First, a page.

I was photographing my latest painting progress this morning (a pile of junk!), and wanted to add a figure from my collection to add some human interest. The random figure I chose was from my old Games Workshop Warhammer ‘Empire’ army.
Pulling this old chap out of my display cabinet made me look again at my small Empire army, the first figures I painted when I returned to the wargaming hobby in my late 40s after a hiatus of a couple of decades or more.
Some years ago my young son became (temporarily) interested in wargaming. Now while his futuristic Wahammer 40K Space Marines didn’t really do it for me, accompanying him to the Games Workshop store I spotted the Warhammer Fantasy Battles figures. The Empire figures in particular struck my eye, what with their flamboyant renaissance landsknecht look. So I splashed out on my first figures for many a year, and took them home to paint.
The picture above shows the first unit that I painted. This was also the first ever time I used ink, something that didn’t exist when I had last painted model soldiers in my 20s. The ink gave them depth, especially the faces and the yellow parts of the uniforms.
The figures in the above picture are called ‘great swords’ (no doubt on account of their blooming great swords). I recall I was relatively new to the internet at this time, and so searching for the flags and uniform colours for the various state armies of the Empire was my first experience of online research. Yes, fantasy can involve as much research as anything historical!
The figures in the above crossbow unit were an absolute pain to assemble. Whilst all the other figures up till now had been plastic, these had metal arms and weapons that you had to glue to the plastic bodies. And would those very heavy metal arms stay stuck? No way! Even now, I occasionally have to re-attach the odd arm that has fallen off. Nowadays I know all about drilling in pins to secure such fragile joints, but back then I only knew how to assemble straight out of the box.
I love the Warhammer artillery. The huge ornate cannon, and the intricately diabolical organ gun are terrific. They look as though they have just stepped out of a Leonardo da Vinci sketchbook. And that cannon ball sure looks heavy.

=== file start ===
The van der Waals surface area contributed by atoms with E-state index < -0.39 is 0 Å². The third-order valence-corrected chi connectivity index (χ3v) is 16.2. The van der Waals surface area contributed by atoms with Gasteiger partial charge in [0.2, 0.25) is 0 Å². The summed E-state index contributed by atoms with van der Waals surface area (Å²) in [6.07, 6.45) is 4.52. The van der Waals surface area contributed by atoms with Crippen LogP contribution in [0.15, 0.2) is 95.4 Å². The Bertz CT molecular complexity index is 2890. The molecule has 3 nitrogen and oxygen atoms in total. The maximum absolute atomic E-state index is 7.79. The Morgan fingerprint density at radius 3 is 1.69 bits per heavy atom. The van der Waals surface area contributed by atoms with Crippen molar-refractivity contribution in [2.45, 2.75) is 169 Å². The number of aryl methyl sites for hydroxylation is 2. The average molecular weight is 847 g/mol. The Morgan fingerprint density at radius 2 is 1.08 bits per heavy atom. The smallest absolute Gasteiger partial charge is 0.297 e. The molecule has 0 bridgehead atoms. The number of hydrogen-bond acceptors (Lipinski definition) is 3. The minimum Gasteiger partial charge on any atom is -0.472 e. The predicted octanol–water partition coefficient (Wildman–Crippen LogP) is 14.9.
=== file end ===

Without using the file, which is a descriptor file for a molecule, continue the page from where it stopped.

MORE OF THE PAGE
A few years ago my artillery featured in an article on the now-defunct Kapiti Fusiliers website, for which the above picture was taken. Note how my reference to Leonardo da Vinci in the previous photo caption also applies to the look of the master gunner in this picture. He was also the figure I chose to accompany my header picture of the pile of junk that set me off on this posting today.
Here are a couple of the knights who form the only cavalry unit in my small army. These renaissance type figures open up the possibilities for all sorts of decoration, especially the embroidery of the horses’ barding. My efforts were pretty crude, but I think still give a good overall effect.
Games Workshop do hugely character-filled figures for their generals, as can be seen here in my two-person command unit. In fact, the detail is so intense, sometimes it is hard to see the human beneath it all! The flag was a printout from some website or another.
The above picture also hails from the old Kapiti Fusiliers article. The stone wall and raggedy wooden fence are also a Games Workshop plastic kit.
So, that’s it … my Empire army. Painted last century, and only ever been on a tabletop once so far as I can recall.
Oh, but I forgot. The original reason for this whole posting was to show my painting progress for the last few weeks. Which has not been much – just a pile of junk (a few plastic Renadra barrels, gravestones, ladders, and a wagon wheel) and some picket fences.